By Steven Munatones, Swimming World Open Water correspondent
TIBURON, California, September 13. THE always exciting RCP Tiburon came to a close with Oceania swimmers walking away with the men's and women's elite titles. New Zealand's Kane Radford and Australia's Melissa Gorman surfaced victorious from the open water event.
With two-time Tiburon Mile champion Vladimir Dyatchin and Olympic gold medalist Ous Mellouli on his right and defending champion Trent Grimsey of Australia on his left right, Radford split the stars down the middle to win the $10,000 winner-take-all first prize at the 2009 RCP Tiburon Mile in San Francisco this morning.
"I tried to go all out right from the start," said Radford, who has been training with the Mission Viejo Nadadores this year. "I was confident in my line. I saw Trent over to my left and was grateful that I had the best line [to the finish]. It's a great way to start the season."
With a field filled with some of the world's best open water swimmers, Radford left no doubt that his upcoming season should be a good one. As he powered through to the shore, he comfortably finished ahead in 22:13 over Grimsey's 22:13 and Dyatchin's 22:50.
The women's race was completely different with several lead changes between Gorman, Eva Fabian of Greenwood Swim Club and Chloe Sutton of the Mission Viejo Nadadores.
Sutton got off to an excellent start and was holding her own against the top men while she was in the chase group between Dyatchin. Meanwhile, Gorman and Fabian had swum into rocks near the start, resulting in numerous gashes on Eva's stomach and arms.
"Even my suit ripped, but I really didn't feel it until I got out," said Fabian.
By mid-channel with the majestic Golden Gate Bridge in the background, Gorman had pulled behind Fabian and was drafting as the savvy world champion she is. Within minutes, Fabian and Gorman had converged with Sutton's group and the race was on – and no one was giving an inch. Sutton and Fabian went stroke-for-stroke into the harbor with Gorman only slightly behind. With 200 meters to go, it looked like a 1-2 American finish.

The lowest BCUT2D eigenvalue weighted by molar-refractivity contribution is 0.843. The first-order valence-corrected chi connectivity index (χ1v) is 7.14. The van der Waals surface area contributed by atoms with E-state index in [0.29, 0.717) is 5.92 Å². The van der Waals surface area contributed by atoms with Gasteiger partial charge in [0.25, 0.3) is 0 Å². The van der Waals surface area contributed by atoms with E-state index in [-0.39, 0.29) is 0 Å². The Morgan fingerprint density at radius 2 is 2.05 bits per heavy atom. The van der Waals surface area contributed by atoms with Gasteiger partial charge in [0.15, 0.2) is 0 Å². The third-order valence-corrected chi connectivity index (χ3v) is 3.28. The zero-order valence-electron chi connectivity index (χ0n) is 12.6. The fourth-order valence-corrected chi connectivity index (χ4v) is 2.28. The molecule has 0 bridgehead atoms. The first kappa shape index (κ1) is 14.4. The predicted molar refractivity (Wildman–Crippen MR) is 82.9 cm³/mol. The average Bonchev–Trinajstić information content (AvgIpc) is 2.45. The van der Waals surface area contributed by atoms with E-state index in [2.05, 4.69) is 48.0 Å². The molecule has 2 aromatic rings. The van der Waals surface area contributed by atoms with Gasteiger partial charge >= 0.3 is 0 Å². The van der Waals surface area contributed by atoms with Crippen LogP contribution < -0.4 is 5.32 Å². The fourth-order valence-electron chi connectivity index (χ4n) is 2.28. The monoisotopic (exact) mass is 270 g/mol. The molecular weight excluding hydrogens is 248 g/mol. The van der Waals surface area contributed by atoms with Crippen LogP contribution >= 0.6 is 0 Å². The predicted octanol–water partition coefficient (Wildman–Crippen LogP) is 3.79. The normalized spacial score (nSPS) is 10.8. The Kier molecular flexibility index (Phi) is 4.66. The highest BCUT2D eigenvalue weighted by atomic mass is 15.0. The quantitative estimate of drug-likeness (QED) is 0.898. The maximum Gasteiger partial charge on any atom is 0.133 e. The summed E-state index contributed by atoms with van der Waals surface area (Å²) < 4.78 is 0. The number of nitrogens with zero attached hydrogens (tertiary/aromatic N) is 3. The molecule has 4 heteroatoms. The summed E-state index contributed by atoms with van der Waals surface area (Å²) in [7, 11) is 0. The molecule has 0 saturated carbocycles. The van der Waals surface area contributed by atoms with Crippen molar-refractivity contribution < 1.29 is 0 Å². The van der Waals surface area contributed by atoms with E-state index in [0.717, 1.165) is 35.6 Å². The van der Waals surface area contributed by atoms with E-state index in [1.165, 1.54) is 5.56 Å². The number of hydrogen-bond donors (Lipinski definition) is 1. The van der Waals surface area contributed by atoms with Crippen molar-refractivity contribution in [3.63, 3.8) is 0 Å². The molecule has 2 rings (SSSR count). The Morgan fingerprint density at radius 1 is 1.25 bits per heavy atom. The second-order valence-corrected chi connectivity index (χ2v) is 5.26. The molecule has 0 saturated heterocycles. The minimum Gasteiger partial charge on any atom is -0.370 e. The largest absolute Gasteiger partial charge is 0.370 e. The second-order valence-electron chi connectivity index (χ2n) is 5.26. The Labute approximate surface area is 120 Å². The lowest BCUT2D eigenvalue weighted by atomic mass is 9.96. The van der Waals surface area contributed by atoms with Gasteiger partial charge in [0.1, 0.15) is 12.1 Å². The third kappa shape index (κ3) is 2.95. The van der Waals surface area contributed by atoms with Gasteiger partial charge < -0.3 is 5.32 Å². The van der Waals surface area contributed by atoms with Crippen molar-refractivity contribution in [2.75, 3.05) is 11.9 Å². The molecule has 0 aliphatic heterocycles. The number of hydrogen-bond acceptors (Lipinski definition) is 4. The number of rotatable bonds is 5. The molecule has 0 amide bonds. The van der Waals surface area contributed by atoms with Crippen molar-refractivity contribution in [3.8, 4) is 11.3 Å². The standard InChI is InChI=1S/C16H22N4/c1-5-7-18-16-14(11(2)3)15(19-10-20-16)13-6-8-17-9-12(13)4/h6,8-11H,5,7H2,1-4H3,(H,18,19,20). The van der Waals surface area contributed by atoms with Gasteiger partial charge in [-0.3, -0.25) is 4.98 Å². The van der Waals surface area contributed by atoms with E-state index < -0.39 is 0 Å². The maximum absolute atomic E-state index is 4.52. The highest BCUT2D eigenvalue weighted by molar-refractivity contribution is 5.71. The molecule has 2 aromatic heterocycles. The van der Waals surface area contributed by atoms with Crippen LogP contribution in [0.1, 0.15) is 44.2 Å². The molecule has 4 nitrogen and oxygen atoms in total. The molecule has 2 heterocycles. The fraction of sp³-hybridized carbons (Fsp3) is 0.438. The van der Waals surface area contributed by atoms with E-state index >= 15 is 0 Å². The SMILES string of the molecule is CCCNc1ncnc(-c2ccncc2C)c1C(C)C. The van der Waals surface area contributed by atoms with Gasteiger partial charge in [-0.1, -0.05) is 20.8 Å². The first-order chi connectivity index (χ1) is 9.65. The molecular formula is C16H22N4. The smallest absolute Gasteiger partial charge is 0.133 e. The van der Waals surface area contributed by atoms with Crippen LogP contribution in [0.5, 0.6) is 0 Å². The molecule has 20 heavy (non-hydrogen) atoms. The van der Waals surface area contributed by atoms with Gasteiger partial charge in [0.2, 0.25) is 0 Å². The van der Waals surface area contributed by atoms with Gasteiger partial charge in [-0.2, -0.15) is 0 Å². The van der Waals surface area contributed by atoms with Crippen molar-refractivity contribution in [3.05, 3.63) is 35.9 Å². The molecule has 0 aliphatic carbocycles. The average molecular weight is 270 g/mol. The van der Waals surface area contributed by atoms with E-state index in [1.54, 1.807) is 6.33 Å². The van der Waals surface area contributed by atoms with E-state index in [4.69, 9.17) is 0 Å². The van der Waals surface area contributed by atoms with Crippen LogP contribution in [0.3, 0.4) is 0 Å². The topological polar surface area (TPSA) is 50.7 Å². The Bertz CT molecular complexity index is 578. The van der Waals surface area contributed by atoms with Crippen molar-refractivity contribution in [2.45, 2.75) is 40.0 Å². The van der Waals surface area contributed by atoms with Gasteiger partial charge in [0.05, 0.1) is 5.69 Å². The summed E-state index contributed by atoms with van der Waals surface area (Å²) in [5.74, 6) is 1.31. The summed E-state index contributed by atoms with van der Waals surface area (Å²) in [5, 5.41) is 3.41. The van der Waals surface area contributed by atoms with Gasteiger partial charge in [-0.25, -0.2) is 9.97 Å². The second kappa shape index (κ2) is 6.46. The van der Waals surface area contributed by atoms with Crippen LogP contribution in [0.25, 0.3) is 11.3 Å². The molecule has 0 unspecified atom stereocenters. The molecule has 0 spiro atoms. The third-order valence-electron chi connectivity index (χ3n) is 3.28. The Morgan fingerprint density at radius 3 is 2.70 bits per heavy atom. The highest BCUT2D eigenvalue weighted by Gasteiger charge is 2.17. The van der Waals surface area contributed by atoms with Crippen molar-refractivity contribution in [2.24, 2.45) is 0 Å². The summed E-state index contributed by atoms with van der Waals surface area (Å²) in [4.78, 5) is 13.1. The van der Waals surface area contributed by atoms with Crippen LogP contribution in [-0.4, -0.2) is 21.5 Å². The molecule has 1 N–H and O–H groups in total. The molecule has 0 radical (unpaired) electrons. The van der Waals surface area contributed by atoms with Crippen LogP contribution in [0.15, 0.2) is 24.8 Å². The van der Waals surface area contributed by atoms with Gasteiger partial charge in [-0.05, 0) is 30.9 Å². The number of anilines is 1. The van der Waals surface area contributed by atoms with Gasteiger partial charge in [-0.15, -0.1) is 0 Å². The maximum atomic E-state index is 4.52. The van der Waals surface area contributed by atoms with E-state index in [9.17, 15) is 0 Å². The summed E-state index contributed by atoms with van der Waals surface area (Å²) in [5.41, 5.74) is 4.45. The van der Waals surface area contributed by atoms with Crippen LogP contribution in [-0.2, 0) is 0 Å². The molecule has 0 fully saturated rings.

"But Eva and Chloe swung a little wide coming into the harbor and I saw an opening," Gorman said.
It was all she needed.
Gorman swung into overdrive, like she did at the 2009 World Championships where she upset Olympic gold medalist Larisa Ilchenko and edged by Fabian and Sutton.
"I saw her go by Chloe and me," said Fabian. "She was swimming fast."
Gorman just finished a stroke and a step ahead of Fabian and Sutton in the respective times of 24:06, 24:08 and 24:09.
"It was fun. It was a very good race," Fabian said.
Gorman was beaming with joy after winning.
"I've never won so much money in a race," Gorman said. "I am not sure what I am going to do with the money yet. Probably save some of it."
More than 750 swimmers started the 1.2-mile swim across San Francisco Bay in 65˚F (17˚C) water on an overcast day.
Overall men's results:
1. Kane Radford, New Zealand, 22:13
2. Trent Grimsey, Australia, 22:18
3. Vladimir Dyatchin, Russia, 22:50
4. Ous Mellouli, Tunisia, 23:47
5. Andrew Beato, Australia, 23:58
6. John Koehler Jr., USA, 24:20
7. Thiago Pereira, Brazil, 24:23
8. Brendan Capell, Australia, 24:42
9. Zach Hansford, Australia, 24:44
10. Ben Hinshaw, USA 25:17
Overall women's results:
1. Melissa Gorman, Australia, 24:06
2. Eva Fabian, USA, 24:08
3. Chloe Sutton, USA, 24:09
4. Britta Kamrau, Germany, 24:24
5. Ekaterina Seliverstova, Russia, 24:41
6. Luane Rowe, Australia, 24:53
7. Stacey Hansford, Australia, 25:51
8. Taylor Nanfria, USA 25:58
9. Caitlin Leverenz, USA 26:00
10. Lauren Matevish, USA, 26:02